Royal Wedding


July’s starting to be really stressful for me, so Meg Cabot’s “Royal Wedding” was the fluffy read I was really excited for. I’ve been reading the Princess Diaries series for over a decade already (down through the horrid books 8 and 9, which were, thankfully redeemed by book 10), and I’ve been a Mia + Michael shipper forever.

I finally got my copy last Sunday, stayed up long after midnight to finish it (while bugging fellow Flipper and Meg Cabot fan Jewel about every other page, LOL), and thought it was the perfect closure for longtime Princess Diaries fans like me.

“Royal Wedding” takes place some eight years after “Forever Princess,” Princess Diaries 10. In case you’ve only seen the movies, the books are vastly different. Mia’s dad is alive, the events in the second movie never happened, and Princess Clarisse in the books is so much more vitriolic than Julie Andrews’ Grandmere (but she does have her moments, too!).

In “Royal Wedding,” Mia is 25 and, as usual, has too much on her plate: her dad’s having a midlife crisis right as the elections for prime minister are coming up; she has to live in isolation at the consulate of Genovia to protect her mom and half-brother from the threat of her stalker, the RoyalRabbleRouser; her increased security means having to see her boyfriend Michael on the sly all the time; Grandmere (along with the rest of the world) is asking why Michael still hasn’t proposed; and her popularity rating as a royal has plummeted after expressing support for the refugees of the principality of Qalif.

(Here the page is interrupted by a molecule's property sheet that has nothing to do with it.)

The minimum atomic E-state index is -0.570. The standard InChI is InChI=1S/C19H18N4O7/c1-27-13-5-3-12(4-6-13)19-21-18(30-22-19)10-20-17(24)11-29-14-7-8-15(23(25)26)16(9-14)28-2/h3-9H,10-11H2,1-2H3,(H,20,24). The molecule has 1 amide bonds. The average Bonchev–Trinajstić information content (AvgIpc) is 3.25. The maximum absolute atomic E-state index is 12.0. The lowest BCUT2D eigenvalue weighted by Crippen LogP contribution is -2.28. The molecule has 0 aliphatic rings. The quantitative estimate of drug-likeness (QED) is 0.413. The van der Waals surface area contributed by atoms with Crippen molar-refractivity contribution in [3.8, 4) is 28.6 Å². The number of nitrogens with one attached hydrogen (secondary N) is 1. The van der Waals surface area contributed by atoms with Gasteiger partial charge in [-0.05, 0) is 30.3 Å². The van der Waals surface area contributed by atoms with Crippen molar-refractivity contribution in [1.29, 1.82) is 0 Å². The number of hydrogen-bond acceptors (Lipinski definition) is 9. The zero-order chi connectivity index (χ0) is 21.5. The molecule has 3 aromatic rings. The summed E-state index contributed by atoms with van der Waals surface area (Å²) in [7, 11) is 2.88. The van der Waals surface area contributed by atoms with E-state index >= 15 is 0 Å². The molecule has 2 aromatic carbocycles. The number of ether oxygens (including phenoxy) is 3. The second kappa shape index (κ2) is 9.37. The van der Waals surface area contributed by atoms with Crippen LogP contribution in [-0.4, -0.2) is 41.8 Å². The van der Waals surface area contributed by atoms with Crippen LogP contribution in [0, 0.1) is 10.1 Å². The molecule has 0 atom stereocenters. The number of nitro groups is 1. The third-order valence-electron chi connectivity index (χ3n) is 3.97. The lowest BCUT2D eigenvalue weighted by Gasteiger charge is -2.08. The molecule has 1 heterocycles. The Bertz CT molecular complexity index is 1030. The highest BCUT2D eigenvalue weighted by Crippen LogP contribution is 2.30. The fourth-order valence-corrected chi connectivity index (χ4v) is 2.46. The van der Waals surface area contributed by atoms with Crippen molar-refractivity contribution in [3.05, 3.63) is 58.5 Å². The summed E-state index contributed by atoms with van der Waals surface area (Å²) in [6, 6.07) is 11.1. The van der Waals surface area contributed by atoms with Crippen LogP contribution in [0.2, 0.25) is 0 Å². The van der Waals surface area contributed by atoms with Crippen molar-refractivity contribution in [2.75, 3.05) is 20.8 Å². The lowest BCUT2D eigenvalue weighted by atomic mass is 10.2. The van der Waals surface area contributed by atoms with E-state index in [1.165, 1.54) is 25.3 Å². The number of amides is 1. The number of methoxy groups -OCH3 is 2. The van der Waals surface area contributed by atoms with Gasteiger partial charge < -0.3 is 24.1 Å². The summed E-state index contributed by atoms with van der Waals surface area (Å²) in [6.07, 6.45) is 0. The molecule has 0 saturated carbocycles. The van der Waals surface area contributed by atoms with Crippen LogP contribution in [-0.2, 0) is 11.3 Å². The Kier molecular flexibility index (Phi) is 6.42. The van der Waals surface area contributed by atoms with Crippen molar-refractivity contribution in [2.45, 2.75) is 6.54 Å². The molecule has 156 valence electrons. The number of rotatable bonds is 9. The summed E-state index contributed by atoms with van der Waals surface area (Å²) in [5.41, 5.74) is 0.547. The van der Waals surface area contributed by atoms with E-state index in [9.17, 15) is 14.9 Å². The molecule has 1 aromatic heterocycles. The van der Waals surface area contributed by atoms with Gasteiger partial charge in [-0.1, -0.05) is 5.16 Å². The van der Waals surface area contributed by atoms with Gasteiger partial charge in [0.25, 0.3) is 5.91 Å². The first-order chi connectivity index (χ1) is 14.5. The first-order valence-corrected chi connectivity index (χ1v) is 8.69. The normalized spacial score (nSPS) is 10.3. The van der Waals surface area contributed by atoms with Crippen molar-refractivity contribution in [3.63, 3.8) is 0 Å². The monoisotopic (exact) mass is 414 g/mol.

As a fan, it’s comforting to note that while Mia is slightly older than we last saw her, she’s still the Mia we grew up with: neurotic and slightly obsessive, but well-meaning, and just totally hilarious. It’s great to see how she’s fully grown into her role as a royal and genuinely has the best interests of Genovia at heart, all while dealing with her crazy family, keeping her relationship with Michael (<3 <3 <3 squeeeeee) and the rest of the gang, and supporting her own personal causes.

It’s also great to see so many characters from the series again: Grandmere is as crazy (and funny!) as ever; Fat Louie’s even fatter; and most of the old gang’s back in this book, too: Lilly, Tina, Lana, Ling Su and Perin, Boris Pelkowski (OMG!), Shameeka, and even the odious J.P. Abernathy! I didn’t realize how much I’ve missed everyone.

Of course, the original Mia + Michael shippers won’t be disappointed — plenty of Michael  in this book, and lots of moments that make you wish there’s a lab somewhere growing an army of Michael Moscovitzes (<3 <3 <3).

Plotwise, it’s also a nod to the Princess Diaries of old, where nothing and everything seem to happen at the same time, and I was laughing my head off the entire time (Harry Potter easter eggs! Woot!). Plus, this book has plenty of revelations thrown in, including the family secret that leads to a spin-off series. It all ties up neatly in the end, because hey, it’s Princess Diaries — of course they get a happily ever after!

“Royal Wedding” is a great comeback for Meg Cabot (better if she comes to the Philippines — pretty please?) and Mia Thermopolis (bring back her blog, please!), and I’m glad it sticks with the formula, even if the chicklit genre is a throwback to the last decade. I know I said this book was closure, but really, I wouldn’t say no to another sequel.


Royal Wedding, trade paperback, 4.5/5 stars
P475 at National Book Store

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